Denver artists stock Understudy's Art Claw arcade machine with art

The global pandemic has prompted many of us to treat public interactions as grab-and-go challenges.

Get in, get what you need, and get out as fast as you possibly can.

But it’s also spurred Thadeaous Nighell, director of the Understudy experimental arts-and-culture incubator, to take an artistic approach to his decidedly 2020 dilemmas: How to support Denver artists, distribute art and engage with the community when people are rightfully wary of lingering in public?

With Understudy’s gallery space — a 700-square-foot patch inside the Colorado Convention Center — closed due to the building’s city use as a backup coronavirus hospital, Nighell dusted off an idea from the past.

“Back when I ran Unit E (a gallery in the Art District on Santa Fe) in 2013, we had a coin-pusher machine filled with unique little prizes and trinkets,” said Nighell, who also worked as the former adult programs director for the Museum of Contemporary Art Denver. “It was a huge hit, and for years we tried to think of ways to revisit it.”

Nighell and his Unit E partner David Moke (now also at Understudy) labored to find affordable, used arcade hardware they could refashion to sell art. There were inspired by groups such as Detroit’s Deluxx Fluxx, which makes custom, neon-spiked, fully functioning art-arcades. But they also owe a debt, Mighell said, to artist Clark Whittington’s Art-o-Mats — those refurbished cigarette machines that made a splash when they debuted in 1997, and have been copied in countless ways since then.

“The problem is that nobody wants to sell claw machines, because they do make quite a bit of passive income for their owners,” said Mighell, 34. “But we found one on Craigslist that was being sold from a run-down bodega on East Colfax for only $500. I’m no mechanical wizard, but I figured, ‘It’s from the ’70s. How complicated could it be?’ ”

Very complicated, as it turns out. But with Mighell’s tinkering background (he does his own car repairs) and help from Game Exchange of Colorado, he got it working again.

Stuffed with small, original artworks from local artists and a fresh coat of paint (courtesy of participating artist Raymundo Muñoz), Understudy’s first Art Claw machine debuted on Sept. 25 at The Dairy Block’s IRL art gallery.

The Art Claw is much more than a self-contained version of Art Drop Day, wherein local artists annually hide original pieces around the city and send fans on social media-driven scavenger hunts. It’s also the pilot for Understudy’s Artcade program, which is hoping to roll out a similar “fleet of custom machines” in more locations around the city and, eventually, open its own, standalone arcade.

“David and I went down there to have a drink and watch from the patio,” Mighell said of The Dairy Block, where you can currently sip cocktails in Run for the Roses’ lush pandemic patio in the alley. “People were really engaged and excited and asking their friends for coins. And that was before the official First Friday launch event even started.”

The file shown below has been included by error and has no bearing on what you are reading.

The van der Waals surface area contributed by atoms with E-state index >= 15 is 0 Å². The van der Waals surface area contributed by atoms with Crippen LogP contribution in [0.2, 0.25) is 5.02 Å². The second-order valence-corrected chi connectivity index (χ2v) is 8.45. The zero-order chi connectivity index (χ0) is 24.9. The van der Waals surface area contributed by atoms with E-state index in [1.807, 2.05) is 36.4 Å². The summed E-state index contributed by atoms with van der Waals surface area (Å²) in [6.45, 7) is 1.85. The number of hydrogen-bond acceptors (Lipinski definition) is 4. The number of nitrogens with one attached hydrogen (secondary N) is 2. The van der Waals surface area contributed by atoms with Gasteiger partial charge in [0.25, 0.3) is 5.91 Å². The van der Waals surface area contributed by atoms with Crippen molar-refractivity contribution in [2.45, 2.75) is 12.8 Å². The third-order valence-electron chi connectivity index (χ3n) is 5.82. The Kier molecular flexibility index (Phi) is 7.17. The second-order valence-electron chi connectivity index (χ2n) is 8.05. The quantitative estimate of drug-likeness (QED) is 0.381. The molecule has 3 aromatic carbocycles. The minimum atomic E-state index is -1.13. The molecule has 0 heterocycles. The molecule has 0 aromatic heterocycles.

So what can you win? Artist Andi Todaro contributed original plushie figures, while Alexandria Jimenez made mixed-media wearable crowns. Muñoz, who painted the machine, added tiny art ‘zines and limited-edition original prints, amid various Access Gallery artists and their contributions (3-D printed figures, sculptures, keychains, pins and buttons).

But don’t worry: Popping 50 cents into the machine won’t be a complete waste of money, as with most “claw game” machines that seem rigged to fail. As with other experiments in the art-and-gaming sphere (including Brian Corrigan’s OhHeckYeah gaming-and-art festival in 2014), this gamble is designed to pay off.

“We needed this pilot to figure out the balance between winnability and the cost of the prizes,” Mighell said. “Because right now, we’re paying artists $20 per unit, and it’s only 50 cents to play. Revenue-generation was never the point, but it’s pretty easy to win something because there are all kinds of switches inside to make it easier or harder.”

Mighell said he’s been flooded with artists who want to contribute, and retailers, galleries and other spaces interested in hosting the machines. But he’ll be lucky to have even two more up and running before year’s end, he said.

“This is a template for something we can fabricate on a larger scale, which will drive down the cost per unit and make it more feasible,” said Mighell, whose Understudy work is funded by the Denver Theatre District. “But unlike a vending machine, this takes a bit of skill. And if our goal is to get art to people, then that sense of earning it makes your prize a little bit more special.”

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